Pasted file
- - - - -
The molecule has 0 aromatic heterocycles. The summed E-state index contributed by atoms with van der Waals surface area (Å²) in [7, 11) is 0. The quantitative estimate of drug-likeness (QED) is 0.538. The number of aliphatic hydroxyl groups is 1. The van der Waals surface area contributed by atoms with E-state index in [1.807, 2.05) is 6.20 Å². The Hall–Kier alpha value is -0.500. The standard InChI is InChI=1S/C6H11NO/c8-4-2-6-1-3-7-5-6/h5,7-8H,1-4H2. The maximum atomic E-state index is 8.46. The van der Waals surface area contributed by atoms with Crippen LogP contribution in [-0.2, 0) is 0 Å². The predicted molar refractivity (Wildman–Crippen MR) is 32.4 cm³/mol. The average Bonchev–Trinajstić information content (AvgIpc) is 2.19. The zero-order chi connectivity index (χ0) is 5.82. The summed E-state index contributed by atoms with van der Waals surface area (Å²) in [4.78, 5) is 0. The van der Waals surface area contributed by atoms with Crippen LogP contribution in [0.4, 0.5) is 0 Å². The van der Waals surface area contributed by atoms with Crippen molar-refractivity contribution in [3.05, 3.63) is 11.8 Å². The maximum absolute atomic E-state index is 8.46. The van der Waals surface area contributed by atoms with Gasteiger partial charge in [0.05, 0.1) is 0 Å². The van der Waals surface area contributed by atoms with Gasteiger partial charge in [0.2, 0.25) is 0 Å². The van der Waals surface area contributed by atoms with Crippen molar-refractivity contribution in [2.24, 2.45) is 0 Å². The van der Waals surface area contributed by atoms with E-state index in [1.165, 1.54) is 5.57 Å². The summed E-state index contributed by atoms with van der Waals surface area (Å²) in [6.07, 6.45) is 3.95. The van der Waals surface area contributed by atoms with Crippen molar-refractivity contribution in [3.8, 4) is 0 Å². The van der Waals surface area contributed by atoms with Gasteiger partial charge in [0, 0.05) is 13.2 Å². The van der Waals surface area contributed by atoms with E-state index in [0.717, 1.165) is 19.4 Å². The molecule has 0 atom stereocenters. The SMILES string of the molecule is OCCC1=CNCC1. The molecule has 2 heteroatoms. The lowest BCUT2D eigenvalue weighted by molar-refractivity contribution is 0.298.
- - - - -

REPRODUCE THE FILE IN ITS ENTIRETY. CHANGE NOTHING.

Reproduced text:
The molecule has 0 aromatic heterocycles. The summed E-state index contributed by atoms with van der Waals surface area (Å²) in [7, 11) is 0. The quantitative estimate of drug-likeness (QED) is 0.538. The number of aliphatic hydroxyl groups is 1. The van der Waals surface area contributed by atoms with E-state index in [1.807, 2.05) is 6.20 Å². The Hall–Kier alpha value is -0.500. The standard InChI is InChI=1S/C6H11NO/c8-4-2-6-1-3-7-5-6/h5,7-8H,1-4H2. The maximum atomic E-state index is 8.46. The van der Waals surface area contributed by atoms with Crippen LogP contribution in [-0.2, 0) is 0 Å². The predicted molar refractivity (Wildman–Crippen MR) is 32.4 cm³/mol. The average Bonchev–Trinajstić information content (AvgIpc) is 2.19. The zero-order chi connectivity index (χ0) is 5.82. The summed E-state index contributed by atoms with van der Waals surface area (Å²) in [4.78, 5) is 0. The van der Waals surface area contributed by atoms with Crippen LogP contribution in [0.4, 0.5) is 0 Å². The van der Waals surface area contributed by atoms with Crippen molar-refractivity contribution in [3.05, 3.63) is 11.8 Å². The maximum absolute atomic E-state index is 8.46. The van der Waals surface area contributed by atoms with Gasteiger partial charge in [0.05, 0.1) is 0 Å². The van der Waals surface area contributed by atoms with Gasteiger partial charge in [0.2, 0.25) is 0 Å². The van der Waals surface area contributed by atoms with Crippen molar-refractivity contribution in [2.24, 2.45) is 0 Å². The van der Waals surface area contributed by atoms with E-state index in [1.165, 1.54) is 5.57 Å². The summed E-state index contributed by atoms with van der Waals surface area (Å²) in [6.07, 6.45) is 3.95. The van der Waals surface area contributed by atoms with Crippen molar-refractivity contribution in [3.8, 4) is 0 Å². The van der Waals surface area contributed by atoms with Gasteiger partial charge in [0, 0.05) is 13.2 Å². The van der Waals surface area contributed by atoms with E-state index in [0.717, 1.165) is 19.4 Å². The molecule has 0 atom stereocenters. The SMILES string of the molecule is OCCC1=CNCC1. The molecule has 2 heteroatoms. The lowest BCUT2D eigenvalue weighted by molar-refractivity contribution is 0.298.